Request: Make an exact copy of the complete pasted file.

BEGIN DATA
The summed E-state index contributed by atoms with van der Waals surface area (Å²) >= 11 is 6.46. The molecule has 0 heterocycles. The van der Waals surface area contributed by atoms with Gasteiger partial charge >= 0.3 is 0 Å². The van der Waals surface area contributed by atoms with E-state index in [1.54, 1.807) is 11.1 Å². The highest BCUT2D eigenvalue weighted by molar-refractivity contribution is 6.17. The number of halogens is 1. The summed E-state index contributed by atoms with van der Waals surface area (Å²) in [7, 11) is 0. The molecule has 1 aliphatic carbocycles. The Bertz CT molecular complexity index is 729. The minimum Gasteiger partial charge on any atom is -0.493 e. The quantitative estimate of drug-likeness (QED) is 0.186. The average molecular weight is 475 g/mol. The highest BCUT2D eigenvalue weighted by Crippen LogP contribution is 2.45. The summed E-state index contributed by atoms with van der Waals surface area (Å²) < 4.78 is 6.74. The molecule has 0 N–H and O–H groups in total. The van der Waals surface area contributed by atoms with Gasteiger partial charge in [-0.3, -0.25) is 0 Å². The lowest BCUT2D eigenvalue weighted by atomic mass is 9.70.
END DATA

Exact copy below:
The summed E-state index contributed by atoms with van der Waals surface area (Å²) >= 11 is 6.46. The molecule has 0 heterocycles. The van der Waals surface area contributed by atoms with Gasteiger partial charge >= 0.3 is 0 Å². The van der Waals surface area contributed by atoms with E-state index in [1.54, 1.807) is 11.1 Å². The highest BCUT2D eigenvalue weighted by molar-refractivity contribution is 6.17. The number of halogens is 1. The summed E-state index contributed by atoms with van der Waals surface area (Å²) in [7, 11) is 0. The molecule has 1 aliphatic carbocycles. The Bertz CT molecular complexity index is 729. The minimum Gasteiger partial charge on any atom is -0.493 e. The quantitative estimate of drug-likeness (QED) is 0.186. The average molecular weight is 475 g/mol. The highest BCUT2D eigenvalue weighted by Crippen LogP contribution is 2.45. The summed E-state index contributed by atoms with van der Waals surface area (Å²) < 4.78 is 6.74. The molecule has 0 N–H and O–H groups in total. The van der Waals surface area contributed by atoms with Gasteiger partial charge in [-0.3, -0.25) is 0 Å². The lowest BCUT2D eigenvalue weighted by atomic mass is 9.70.